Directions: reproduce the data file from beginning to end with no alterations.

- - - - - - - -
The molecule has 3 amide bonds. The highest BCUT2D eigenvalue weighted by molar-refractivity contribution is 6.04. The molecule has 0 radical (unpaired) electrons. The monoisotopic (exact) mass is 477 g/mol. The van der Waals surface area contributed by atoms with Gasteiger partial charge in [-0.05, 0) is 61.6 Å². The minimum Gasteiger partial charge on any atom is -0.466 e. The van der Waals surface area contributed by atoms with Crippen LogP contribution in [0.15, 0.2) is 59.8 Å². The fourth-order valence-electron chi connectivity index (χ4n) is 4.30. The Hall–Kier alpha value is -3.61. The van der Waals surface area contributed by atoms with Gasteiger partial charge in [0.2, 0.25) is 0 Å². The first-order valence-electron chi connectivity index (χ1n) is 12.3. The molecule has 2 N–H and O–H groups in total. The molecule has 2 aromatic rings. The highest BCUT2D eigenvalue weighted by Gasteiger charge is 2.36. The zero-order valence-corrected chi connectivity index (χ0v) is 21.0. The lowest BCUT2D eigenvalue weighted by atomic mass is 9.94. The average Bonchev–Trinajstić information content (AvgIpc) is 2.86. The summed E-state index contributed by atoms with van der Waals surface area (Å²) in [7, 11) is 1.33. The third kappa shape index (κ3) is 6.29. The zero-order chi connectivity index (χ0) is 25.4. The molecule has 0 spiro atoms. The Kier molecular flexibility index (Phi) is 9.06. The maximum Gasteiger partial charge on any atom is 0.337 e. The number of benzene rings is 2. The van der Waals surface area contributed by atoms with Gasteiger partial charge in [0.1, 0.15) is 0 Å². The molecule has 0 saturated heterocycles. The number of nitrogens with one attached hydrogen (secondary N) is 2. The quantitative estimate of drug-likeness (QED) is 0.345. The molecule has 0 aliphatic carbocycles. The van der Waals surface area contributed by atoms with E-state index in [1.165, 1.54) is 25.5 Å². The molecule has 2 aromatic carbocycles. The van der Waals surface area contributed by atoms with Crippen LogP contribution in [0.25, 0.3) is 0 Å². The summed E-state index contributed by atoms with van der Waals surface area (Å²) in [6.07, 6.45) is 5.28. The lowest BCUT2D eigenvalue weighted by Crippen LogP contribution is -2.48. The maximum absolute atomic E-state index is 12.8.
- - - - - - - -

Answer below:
The molecule has 3 amide bonds. The highest BCUT2D eigenvalue weighted by molar-refractivity contribution is 6.04. The molecule has 0 radical (unpaired) electrons. The monoisotopic (exact) mass is 477 g/mol. The van der Waals surface area contributed by atoms with Gasteiger partial charge in [-0.05, 0) is 61.6 Å². The minimum Gasteiger partial charge on any atom is -0.466 e. The van der Waals surface area contributed by atoms with Crippen LogP contribution in [0.15, 0.2) is 59.8 Å². The fourth-order valence-electron chi connectivity index (χ4n) is 4.30. The Hall–Kier alpha value is -3.61. The van der Waals surface area contributed by atoms with Gasteiger partial charge in [0.2, 0.25) is 0 Å². The first-order valence-electron chi connectivity index (χ1n) is 12.3. The molecule has 2 N–H and O–H groups in total. The molecule has 2 aromatic rings. The highest BCUT2D eigenvalue weighted by Gasteiger charge is 2.36. The zero-order valence-corrected chi connectivity index (χ0v) is 21.0. The lowest BCUT2D eigenvalue weighted by atomic mass is 9.94. The average Bonchev–Trinajstić information content (AvgIpc) is 2.86. The summed E-state index contributed by atoms with van der Waals surface area (Å²) in [7, 11) is 1.33. The third kappa shape index (κ3) is 6.29. The zero-order chi connectivity index (χ0) is 25.4. The molecule has 0 spiro atoms. The Kier molecular flexibility index (Phi) is 9.06. The maximum Gasteiger partial charge on any atom is 0.337 e. The number of benzene rings is 2. The van der Waals surface area contributed by atoms with Gasteiger partial charge in [0.1, 0.15) is 0 Å². The molecule has 0 saturated heterocycles. The number of nitrogens with one attached hydrogen (secondary N) is 2. The quantitative estimate of drug-likeness (QED) is 0.345. The molecule has 0 aliphatic carbocycles. The van der Waals surface area contributed by atoms with E-state index in [1.165, 1.54) is 25.5 Å². The molecule has 2 aromatic carbocycles. The van der Waals surface area contributed by atoms with Crippen LogP contribution in [0.25, 0.3) is 0 Å². The summed E-state index contributed by atoms with van der Waals surface area (Å²) in [6.07, 6.45) is 5.28. The lowest BCUT2D eigenvalue weighted by Crippen LogP contribution is -2.48. The maximum absolute atomic E-state index is 12.8.